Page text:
Content on this page was developed during the 2009-2010 H1N1 pandemic and has not been updated.
- The H1N1 virus that caused that pandemic is now a regular human flu virus and continues to circulate seasonally worldwide.
- The English language content on this website is being archived for historic and reference purposes only.
- For current, updated information on seasonal flu, including information about H1N1, see the CDC Seasonal Flu website.
Questions & Answers
2009 H1N1 Flu In The News
April 21, 2010 10:30 AM ET
2009 H1N1 and Pregnancy
This document provides updated information on pregnancy as a risk factor for serious 2009 H1N1-related complications based on findings from a recent study.
Has pregnancy been considered a risk factor for serious influenza-related complications in the past?
Yes. Pregnant women were shown to be at increased risk for severe complications from influenza in previous pandemics, during seasonal influenza outbreaks, and from early data on 2009 H1N1. A study conducted during the first month of the outbreak found that the rate of hospitalizations for 2009 H1N1 was four times higher in pregnant women than the rest of the population. Compared with people in the general population, pregnant women with 2009 H1N1 flu are more likely to be hospitalized or die.
Why are pregnant women at increased risk from 2009 H1N1?
In order for a pregnant woman to adapt to carrying a fetus that is genetically different from her, her immune system must undergo changes. Those changes make women more likely to be severely affected with some infections, including influenza. Changes in women’s cardiac and respiratory systems also play a role.
What has been learned from the 2009 H1N1 pandemic about pregnancy and risk of death?
Researchers analyzed surveillance data of 2009 H1N1 in pregnant women reported to CDC with symptom onset from April to August 2009, including data on maternal characteristics, underlying illness, severity of illness, and maternal outcomes related to timing of antiviral treatment, to further describe the effects of 2009 H1N1 on pregnant women in the United States.
Data from this study are consistent with previous studies from the United States and other countries that show pregnant women are at increased risk for serious illness and death associated with 2009 H1N1 infection.
Although pregnant women account for approximately 1% of the U.S. population, this group accounted for 5% of U.S. deaths from 2009 H1N1 reported to CDC from April 14 – August 21, 2009.
Data were updated with information on women admitted to an intensive care unit (ICU) or women who died with symptom onset through December 31, 2009. During the entire time period (from April through December 2009), CDC received reports of 280 pregnant women with 2009 H1N1 who were admitted to ICUs, 56 of whom died.
What has been learned from the 2009 H1N1 pandemic about pregnancy and risk of hospitalizations and other serious complications?
A high rate of preterm birth (30%) was reported among women who had been infected with 2009 H1N1 influenza, although data on infant outcomes were incomplete. These data are consistent with data suggesting a high rate of preterm delivery during previous pandemics. The usual rate of preterm birth in the United States is ~ 13%.
A higher proportion of ICU admissions and deaths occur in the second and especially third trimester, although pregnant women in all three trimesters are at increased risk of influenza-associated complications.
How many pregnant women had severe complications from 2009 H1N1 influenza?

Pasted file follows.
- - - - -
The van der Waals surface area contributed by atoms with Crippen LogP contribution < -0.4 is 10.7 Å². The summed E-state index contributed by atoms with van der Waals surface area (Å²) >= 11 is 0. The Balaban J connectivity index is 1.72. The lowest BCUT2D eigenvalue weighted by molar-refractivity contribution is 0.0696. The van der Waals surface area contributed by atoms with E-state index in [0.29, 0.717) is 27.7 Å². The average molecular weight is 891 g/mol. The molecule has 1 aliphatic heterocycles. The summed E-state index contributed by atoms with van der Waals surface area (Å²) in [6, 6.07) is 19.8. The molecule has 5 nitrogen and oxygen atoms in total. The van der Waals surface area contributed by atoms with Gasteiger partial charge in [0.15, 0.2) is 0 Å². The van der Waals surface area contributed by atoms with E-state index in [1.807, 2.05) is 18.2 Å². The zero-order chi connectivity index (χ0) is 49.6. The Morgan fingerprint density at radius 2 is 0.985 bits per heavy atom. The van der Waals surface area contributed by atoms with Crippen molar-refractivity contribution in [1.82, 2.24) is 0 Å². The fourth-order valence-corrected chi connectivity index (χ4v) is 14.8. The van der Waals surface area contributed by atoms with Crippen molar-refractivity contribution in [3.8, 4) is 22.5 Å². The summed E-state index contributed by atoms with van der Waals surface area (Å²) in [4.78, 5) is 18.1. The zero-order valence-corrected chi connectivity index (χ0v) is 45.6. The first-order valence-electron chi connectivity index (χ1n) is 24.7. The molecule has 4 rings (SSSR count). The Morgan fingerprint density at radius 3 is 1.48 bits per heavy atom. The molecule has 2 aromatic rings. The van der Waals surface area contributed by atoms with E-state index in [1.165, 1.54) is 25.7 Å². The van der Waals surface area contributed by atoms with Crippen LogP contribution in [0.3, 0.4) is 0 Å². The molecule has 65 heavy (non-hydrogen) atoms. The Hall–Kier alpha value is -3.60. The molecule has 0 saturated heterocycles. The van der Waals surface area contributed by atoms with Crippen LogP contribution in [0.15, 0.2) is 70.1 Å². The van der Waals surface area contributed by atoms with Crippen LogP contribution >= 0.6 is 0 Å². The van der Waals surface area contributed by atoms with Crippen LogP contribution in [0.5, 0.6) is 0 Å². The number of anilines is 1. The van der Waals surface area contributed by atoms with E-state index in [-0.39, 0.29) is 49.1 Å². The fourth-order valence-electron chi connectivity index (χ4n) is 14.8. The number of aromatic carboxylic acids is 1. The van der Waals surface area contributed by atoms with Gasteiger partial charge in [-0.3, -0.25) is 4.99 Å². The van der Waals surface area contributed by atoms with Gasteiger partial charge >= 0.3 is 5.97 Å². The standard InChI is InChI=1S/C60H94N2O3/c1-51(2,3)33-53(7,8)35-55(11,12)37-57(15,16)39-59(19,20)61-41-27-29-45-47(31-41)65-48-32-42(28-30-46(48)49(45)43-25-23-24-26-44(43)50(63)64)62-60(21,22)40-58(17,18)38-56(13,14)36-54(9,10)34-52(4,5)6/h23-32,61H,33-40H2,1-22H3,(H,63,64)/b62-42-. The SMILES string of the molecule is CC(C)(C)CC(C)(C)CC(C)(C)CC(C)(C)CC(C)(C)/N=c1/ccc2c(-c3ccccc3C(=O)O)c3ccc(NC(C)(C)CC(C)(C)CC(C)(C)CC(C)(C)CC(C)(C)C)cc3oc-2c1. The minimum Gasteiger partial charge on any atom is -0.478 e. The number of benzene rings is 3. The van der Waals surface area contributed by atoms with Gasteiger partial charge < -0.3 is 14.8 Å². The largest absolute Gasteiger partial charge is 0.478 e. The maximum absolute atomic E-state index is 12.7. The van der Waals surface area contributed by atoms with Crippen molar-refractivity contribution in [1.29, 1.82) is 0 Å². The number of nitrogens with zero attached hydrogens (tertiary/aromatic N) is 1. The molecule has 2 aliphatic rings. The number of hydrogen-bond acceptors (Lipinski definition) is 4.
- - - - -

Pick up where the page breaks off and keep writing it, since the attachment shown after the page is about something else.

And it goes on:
Based on reports to CDC from state and local health departments, 280 pregnant women with 2009 H1N1 influenza with symptom onset between April and December 2009 were admitted to an intensive care unit – of these, 56 women died.
What has been learned about the use of antiviral treatment among pregnant women?
Delayed treatment with antiviral medications was associated with more severe illness and death, consistent with previous data on seasonal influenza and 2009 H1N1, where early treatment has been associated with reduced illness duration, symptom severity, death, secondary complications, hospitalizations, and need for antibiotics.
Receipt of early (within 2 days from symptom onset) and intermediate (3-4 days from symptom onset) treatment with antiviral medications among pregnant women was associated with less severe disease, fewer admissions to an ICU and fewer deaths. Pregnant women with intermediate treatment were nearly 10 times more likely to die than those treated early (5% compared to 0.5%) and those treated late were much more likely to die (27% compared to 0.5%) than those treated early. Data on timing of antiviral treatment were available for pregnant women with symptom onset before August 21, 2009 – during that time, 30 pregnant women died and only one of those had been treated with an antiviral medication within 2 days of symptom onset.
Are there other underlying conditions associated with hospitalizations and deaths among pregnant women?
Underlying conditions were common among hospitalized pregnant women (55%), women admitted to ICU (63%), and deaths (78%). The most common underlying condition was asthma, seen in 23% of hospitalized patients, 26% of ICU admissions and 44% of deaths. Obesity was the second most common underlying condition (13%), followed by pregestational or gestational diabetes (7%), anemia (3%), and hypertension (3%).
Are there specific demographics associated with serious complications from 2009 H1N1 in pregnant women?
Demographic and clinical characteristics of pregnant women with severe outcomes (hospitalization, ICU admission and maternal deaths) were assessed, but associations were unable to be determined due to reporting bias.
Hispanic was the most commonly reported racial-ethnic group, (33%), followed by non-Hispanic white (23%), non-Hispanic black (19%), and Asian/Pacific Islander (6%). However, this racial-ethnic breakdown was similar to the racial/ethnic distribution of live births forthe states that reported the most cases.